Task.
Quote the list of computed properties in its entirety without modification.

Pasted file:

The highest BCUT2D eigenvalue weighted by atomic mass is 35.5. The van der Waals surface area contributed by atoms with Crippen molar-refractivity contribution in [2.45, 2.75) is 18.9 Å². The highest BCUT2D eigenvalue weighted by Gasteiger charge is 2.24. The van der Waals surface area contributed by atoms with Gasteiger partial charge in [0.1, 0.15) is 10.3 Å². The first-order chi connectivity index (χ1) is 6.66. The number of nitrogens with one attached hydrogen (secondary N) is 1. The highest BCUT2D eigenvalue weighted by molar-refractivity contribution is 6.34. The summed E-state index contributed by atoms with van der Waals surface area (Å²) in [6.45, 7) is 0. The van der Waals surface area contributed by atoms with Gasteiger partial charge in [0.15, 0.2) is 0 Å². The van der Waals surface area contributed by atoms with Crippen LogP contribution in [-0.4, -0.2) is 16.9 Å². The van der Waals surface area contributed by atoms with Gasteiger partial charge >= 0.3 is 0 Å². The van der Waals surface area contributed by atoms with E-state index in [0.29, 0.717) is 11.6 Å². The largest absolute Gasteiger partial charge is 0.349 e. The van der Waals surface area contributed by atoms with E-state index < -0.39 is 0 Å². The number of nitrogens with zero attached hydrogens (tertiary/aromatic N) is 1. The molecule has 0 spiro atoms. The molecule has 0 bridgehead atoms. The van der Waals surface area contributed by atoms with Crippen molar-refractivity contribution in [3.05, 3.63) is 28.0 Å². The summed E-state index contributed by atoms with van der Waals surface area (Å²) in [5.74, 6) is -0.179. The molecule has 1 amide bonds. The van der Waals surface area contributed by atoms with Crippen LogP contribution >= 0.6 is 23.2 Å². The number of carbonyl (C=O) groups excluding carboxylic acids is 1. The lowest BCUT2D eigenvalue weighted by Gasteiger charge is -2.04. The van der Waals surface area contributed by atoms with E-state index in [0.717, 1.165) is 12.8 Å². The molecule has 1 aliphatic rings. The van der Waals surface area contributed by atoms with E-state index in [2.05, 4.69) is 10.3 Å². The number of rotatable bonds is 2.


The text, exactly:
The highest BCUT2D eigenvalue weighted by atomic mass is 35.5. The van der Waals surface area contributed by atoms with Crippen molar-refractivity contribution in [2.45, 2.75) is 18.9 Å². The highest BCUT2D eigenvalue weighted by Gasteiger charge is 2.24. The van der Waals surface area contributed by atoms with Gasteiger partial charge in [0.1, 0.15) is 10.3 Å². The first-order chi connectivity index (χ1) is 6.66. The number of nitrogens with one attached hydrogen (secondary N) is 1. The highest BCUT2D eigenvalue weighted by molar-refractivity contribution is 6.34. The summed E-state index contributed by atoms with van der Waals surface area (Å²) in [6.45, 7) is 0. The van der Waals surface area contributed by atoms with Gasteiger partial charge in [0.15, 0.2) is 0 Å². The van der Waals surface area contributed by atoms with Crippen LogP contribution in [-0.4, -0.2) is 16.9 Å². The van der Waals surface area contributed by atoms with Gasteiger partial charge >= 0.3 is 0 Å². The van der Waals surface area contributed by atoms with E-state index in [0.29, 0.717) is 11.6 Å². The largest absolute Gasteiger partial charge is 0.349 e. The van der Waals surface area contributed by atoms with E-state index < -0.39 is 0 Å². The number of nitrogens with zero attached hydrogens (tertiary/aromatic N) is 1. The molecule has 0 spiro atoms. The molecule has 0 bridgehead atoms. The van der Waals surface area contributed by atoms with Crippen molar-refractivity contribution in [3.05, 3.63) is 28.0 Å². The summed E-state index contributed by atoms with van der Waals surface area (Å²) in [5.74, 6) is -0.179. The molecule has 1 amide bonds. The van der Waals surface area contributed by atoms with Crippen LogP contribution >= 0.6 is 23.2 Å². The number of carbonyl (C=O) groups excluding carboxylic acids is 1. The lowest BCUT2D eigenvalue weighted by Gasteiger charge is -2.04. The van der Waals surface area contributed by atoms with E-state index in [0.717, 1.165) is 12.8 Å². The molecule has 1 aliphatic rings. The van der Waals surface area contributed by atoms with E-state index in [2.05, 4.69) is 10.3 Å². The number of rotatable bonds is 2.